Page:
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  • Dear Readers!

    Everyone’s greatest wish at the moment is for life to return to normal. So let us take a look at the positive things that have happened. And there have been a great deal of them, many of which can be put down to the very good collaboration with you – our partners, friends and employees. As the year draws to a close, it is traditionally a time to take stock of the last twelve months and happily 2020 was not as bad as may have been expected considering the overall situation. At the same time, we can look ahead to 2021 with hope and optimism.

    One example is our return to the Dual System, the scheme in Germany for managing old sales packaging. Maybe some of you may remember when we withdrew our own Dual System, EKO-PUNKT, from the market in the summer of 2014 as it had become impossible to predict the legal and business risks at the time. But then the Packaging Law came into force – finally putting an end to the infinite number of amendments that were being made to the old Packaging Ordinance. Which means that the necessary framework conditions are now in place for us to return to the Dual System market. Following its first attempt (the acquisition of DSD which was unfortunately turned down by the monopolies commission), REMONDIS has now purchased RK, a Dual System that owns a full set of valid licences but, as yet, has no share of the market. Ideal conditions for us to play a role in this market again – something that is as natural for a recycling firm to do as it is for Father Christmas to wear a red hat. And so RK will become the new EKO-PUNKT Dual System. In the style of that famous film from the 80s, we’re going “Back to the future!”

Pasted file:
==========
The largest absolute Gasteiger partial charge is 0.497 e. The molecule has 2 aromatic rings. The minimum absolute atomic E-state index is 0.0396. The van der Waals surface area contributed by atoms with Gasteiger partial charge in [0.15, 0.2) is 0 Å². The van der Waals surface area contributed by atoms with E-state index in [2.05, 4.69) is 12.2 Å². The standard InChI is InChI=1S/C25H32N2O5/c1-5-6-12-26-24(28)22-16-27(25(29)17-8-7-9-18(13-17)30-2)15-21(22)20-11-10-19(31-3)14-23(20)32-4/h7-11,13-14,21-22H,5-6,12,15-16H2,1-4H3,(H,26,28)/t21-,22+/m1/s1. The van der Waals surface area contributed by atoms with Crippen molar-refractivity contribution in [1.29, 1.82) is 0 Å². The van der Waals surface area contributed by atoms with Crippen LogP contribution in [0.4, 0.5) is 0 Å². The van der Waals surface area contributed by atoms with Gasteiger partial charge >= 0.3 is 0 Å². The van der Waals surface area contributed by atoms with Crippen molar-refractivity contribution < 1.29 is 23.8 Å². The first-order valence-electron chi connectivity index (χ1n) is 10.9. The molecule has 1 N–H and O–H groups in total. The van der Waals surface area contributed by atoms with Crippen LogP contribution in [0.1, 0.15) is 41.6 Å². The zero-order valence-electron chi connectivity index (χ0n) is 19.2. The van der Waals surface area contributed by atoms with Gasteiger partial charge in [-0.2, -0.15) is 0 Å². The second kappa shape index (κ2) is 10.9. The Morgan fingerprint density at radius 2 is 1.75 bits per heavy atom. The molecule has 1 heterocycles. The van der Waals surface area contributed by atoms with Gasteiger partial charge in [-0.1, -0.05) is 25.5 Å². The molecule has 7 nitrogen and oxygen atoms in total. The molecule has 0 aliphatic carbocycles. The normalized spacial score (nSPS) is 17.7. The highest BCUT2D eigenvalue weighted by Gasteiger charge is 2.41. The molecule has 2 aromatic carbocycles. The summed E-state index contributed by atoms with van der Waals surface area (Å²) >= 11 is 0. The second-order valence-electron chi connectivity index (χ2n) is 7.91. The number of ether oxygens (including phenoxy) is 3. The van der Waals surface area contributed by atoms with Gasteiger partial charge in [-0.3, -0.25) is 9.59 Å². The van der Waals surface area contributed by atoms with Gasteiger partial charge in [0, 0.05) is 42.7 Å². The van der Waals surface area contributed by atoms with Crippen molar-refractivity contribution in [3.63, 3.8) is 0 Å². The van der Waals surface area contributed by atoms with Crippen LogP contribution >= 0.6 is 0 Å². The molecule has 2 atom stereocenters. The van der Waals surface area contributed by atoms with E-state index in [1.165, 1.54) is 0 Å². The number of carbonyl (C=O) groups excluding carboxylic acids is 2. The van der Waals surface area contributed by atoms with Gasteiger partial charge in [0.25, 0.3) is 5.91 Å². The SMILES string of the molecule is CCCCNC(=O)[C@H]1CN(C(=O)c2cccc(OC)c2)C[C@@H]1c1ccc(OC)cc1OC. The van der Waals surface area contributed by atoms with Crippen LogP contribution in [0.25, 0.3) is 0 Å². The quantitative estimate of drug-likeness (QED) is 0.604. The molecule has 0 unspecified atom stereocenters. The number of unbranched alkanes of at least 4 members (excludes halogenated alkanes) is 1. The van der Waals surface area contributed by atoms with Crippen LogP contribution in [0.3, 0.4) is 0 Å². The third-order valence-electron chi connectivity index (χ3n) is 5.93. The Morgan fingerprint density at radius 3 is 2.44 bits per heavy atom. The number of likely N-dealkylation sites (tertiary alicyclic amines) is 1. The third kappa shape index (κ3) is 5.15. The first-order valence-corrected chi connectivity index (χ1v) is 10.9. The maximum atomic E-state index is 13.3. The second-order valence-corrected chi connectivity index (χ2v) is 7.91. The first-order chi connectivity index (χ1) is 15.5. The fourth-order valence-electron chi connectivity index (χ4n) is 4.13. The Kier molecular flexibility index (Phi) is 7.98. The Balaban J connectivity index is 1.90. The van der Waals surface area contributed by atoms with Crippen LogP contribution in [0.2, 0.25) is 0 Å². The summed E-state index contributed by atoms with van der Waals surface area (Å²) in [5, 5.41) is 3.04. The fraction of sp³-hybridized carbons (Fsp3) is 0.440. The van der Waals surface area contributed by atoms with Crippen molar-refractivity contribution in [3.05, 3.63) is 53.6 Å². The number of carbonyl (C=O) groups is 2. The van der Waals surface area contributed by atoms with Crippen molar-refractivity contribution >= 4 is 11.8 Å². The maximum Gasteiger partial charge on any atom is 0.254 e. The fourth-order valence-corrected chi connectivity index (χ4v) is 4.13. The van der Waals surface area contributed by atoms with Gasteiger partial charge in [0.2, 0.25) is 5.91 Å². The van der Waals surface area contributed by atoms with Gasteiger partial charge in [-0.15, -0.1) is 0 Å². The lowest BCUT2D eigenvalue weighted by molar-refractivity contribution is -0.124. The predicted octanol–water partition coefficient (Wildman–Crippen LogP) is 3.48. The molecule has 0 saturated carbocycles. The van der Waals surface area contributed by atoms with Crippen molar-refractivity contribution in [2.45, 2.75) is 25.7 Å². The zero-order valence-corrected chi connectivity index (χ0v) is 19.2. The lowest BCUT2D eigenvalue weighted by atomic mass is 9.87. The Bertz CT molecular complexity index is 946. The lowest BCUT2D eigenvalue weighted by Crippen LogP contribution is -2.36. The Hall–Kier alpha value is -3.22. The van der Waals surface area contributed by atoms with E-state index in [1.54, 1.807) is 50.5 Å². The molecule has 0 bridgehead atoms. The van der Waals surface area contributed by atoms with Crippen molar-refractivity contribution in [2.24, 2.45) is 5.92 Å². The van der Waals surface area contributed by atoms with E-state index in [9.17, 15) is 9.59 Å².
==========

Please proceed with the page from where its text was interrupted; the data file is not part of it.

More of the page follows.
Christmas is also a time where we may traditionally make a wish. The European Commission and the German government wish to have so-called green steel, i.e. steel that is produced without fossil fuels and so emits as little CO2 as possible. Focus is being put here on “green hydrogen” as a potential climate-neutral source of energy. As with so many wishes, however, the first question is where should this green energy come from? And, above all, who should pay for it? Leaving aside the fact that there is as yet no official definition for green steel, the chances of there being sufficient supplies of green hydrogen available on the market any time soon would appear to be slim with the development towards renewable electricity generation moving so slowly. And yet, this sought-after green steel has been around for ages. It is produced from high quality scrap steel, over eight million tonnes of which is recovered and returned to production cycles by TSR using a process that is for the most part climate neutral – without having to consume land, without having to use additional resources and without having to needlessly transport material half way around the globe. Sounds almost like Christmas, but it’s true.